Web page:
I love talking to strangers. I have a habit of getting into deep, personal conversations with new people, peeling away as many layers as I can to see who they really are, maybe hear their best stories. In my mind, there is something so thrilling about what could be. A nice-looking man at a cocktail party could turn out to be my girlfriend’s future husband, but not if I don’t go meet him and get them talking. That odd-looking fellow, seated at the bar, could be a writer, too, and maybe he’ll say the thing that finally breaks through my writer’s block.
All of this is just an extended flirtation with possibility. In each new encounter, I’m taunting fate: Come on. Show me what you’ve got.
Sometimes my fascination with strangers leads to bizarre, and maybe even dangerous situations. But sometimes, it creates pure magic.
When I was 26, I attended a finance workshop in a suburb of Chicago. I was supposed to stay in my room and study every night, because I had to pass an exam at the end of the week in order to get credit for the program. But I found the material too dry, and I ended up spending most nights at the hotel bar, chatting up whomever was there.
One night, I was polishing off a cheeseburger when an elderly gentleman asked if he could move to the seat next to me.
“I’m not looking to hit on you,” he said. “I’ll even buy you a beer and maybe we can talk.”
I motioned that he was welcome to the chair beside mine.
After an hour, we’d each had two beers. I had learned that he was a retired police officer and he was in town for the birth of his first grandchild. He was over the moon, but a little uncomfortable, he confessed. The baby was mixed—his daughter had married a white guy and he worried about what that would mean for his granddaughter.
Then he got me talking about my plans to go to law school.
“I’d make an excellent lawyer,” I told him.
“No, you wouldn’t,” he said. “Don’t waste your time with that. You could never put a widow out of her home.”
There was an intoxicated young man seated at a bar in a tiny town in Colorado one night, maybe a year ago now. He seemed to have been deemed untouchable, but I wasn’t sure why; it was just obvious that people were avoiding him. He had long, greasy blonde hair, past his shoulders. He was slender and his skin was pale, almost pasty, and covered in freckles. He wore a ratty old white tee-shirt and a pair of cotton shorts with dollar bills printed onto them.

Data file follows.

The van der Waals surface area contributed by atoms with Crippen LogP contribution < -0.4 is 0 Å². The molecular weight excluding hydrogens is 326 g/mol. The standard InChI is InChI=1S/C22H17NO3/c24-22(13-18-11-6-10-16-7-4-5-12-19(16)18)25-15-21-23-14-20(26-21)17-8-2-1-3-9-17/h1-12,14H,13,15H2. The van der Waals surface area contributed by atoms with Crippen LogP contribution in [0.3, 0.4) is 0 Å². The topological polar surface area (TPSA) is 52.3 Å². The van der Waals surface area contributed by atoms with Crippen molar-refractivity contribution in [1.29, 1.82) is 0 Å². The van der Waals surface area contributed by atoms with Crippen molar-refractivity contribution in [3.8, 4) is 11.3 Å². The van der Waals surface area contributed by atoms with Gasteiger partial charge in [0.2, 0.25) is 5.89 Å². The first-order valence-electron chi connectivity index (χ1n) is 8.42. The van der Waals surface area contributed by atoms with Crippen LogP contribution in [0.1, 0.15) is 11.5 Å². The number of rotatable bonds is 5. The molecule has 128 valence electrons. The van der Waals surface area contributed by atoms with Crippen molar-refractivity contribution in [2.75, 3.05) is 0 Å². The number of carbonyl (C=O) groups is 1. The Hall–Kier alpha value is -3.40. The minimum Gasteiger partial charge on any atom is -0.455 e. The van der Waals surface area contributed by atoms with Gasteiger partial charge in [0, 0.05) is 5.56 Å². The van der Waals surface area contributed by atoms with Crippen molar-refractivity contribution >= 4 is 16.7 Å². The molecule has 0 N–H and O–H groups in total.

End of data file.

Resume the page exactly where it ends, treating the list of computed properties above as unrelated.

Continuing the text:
I pulled up a bar stool and struck up a conversation. I asked where he was from and what he’d been up to that day. I realized he was not only drunk, but also on some kind of psychedelic drug, maybe several of them. It was a typical casual exchange, even in spite of all the drugs and alcohol, but then he veered off my usual line of questions:
“Do you know who Laura Dowdy is?” he asked.
“No, doesn’t ring a bell,” I said. “But I’m not from here, though.”
He continued: “I was accused of kidnapping her. But the judge let me off when she admitted that I had taken my hand off her boob.”
“Um… I don’t really know what to say to that,” I replied.
“Well,” he explained, “I asked if you knew her because you look like her. I thought maybe you could be related.”
Later in the night, my girlfriends came to rescue me from the conversation, not realizing that I had no desire to leave. I wanted to hear the man’s whole story. By that point, he had removed his tee-shirt and was explaining a vision he’d had while on peyote one night. In the vision, he’d been sinking into the earth, falling backward, able to finally see the vastness of the universe. He later tattooed the universe across his chest and down his arms, leaving stars to spill out of every shirt he’d ever wear again.
When I told him I needed to leave, he asked if I’d like to take a walk first. I politely declined. He insisted, though: “I feel like we have something here. I feel like we could have a relationship.”
A couple months ago, I stepped into the elevator of my apartment building, wearing a floor-length, cobalt blue dress. An elderly woman was in the elevator already, headed up to the floor above mine. She was probably almost 70, with wavy gray hair perfectly coiffed so that it rested just beneath her ears. She was wearing the same color, a lovely shift dress that revealed her slender but shapely legs. We exchanged that knowing look that women do—cobalt is everywhere this summer.
She pressed and held the “open door” button, which I took to mean that she was waiting for someone else to catch up. I later realized that she had held the elevator to talk to me.
She told me that because of my long blonde hair and my fair skin, my dress was the perfect color for me.
“It’s commanding,” she said. “Powerful. People notice you in it.”
I told her I thought the color was lovely on her, too, and asked if she was a natural blonde.
“Oh, you mean back then,” she laughed. “Yes, I was.”
I complimented her amazing Michael Kors wedge sandals and then felt sheepish in the less-elegant gladiator sandals I was wearing. She must have noticed the change in my expression.
“I bought those same sandals,” she said. “Target, right? Great deal.”
I nodded. Then she changed the subject.
“I just had the most wonderful dinner with the most wonderful man,” she said. “He took me to Pasquini’s. Do you know it, over on Broadway? It’s unassuming, totally unpretentious. But I swear, it’s the best Italian in Denver. Or at least it was tonight.”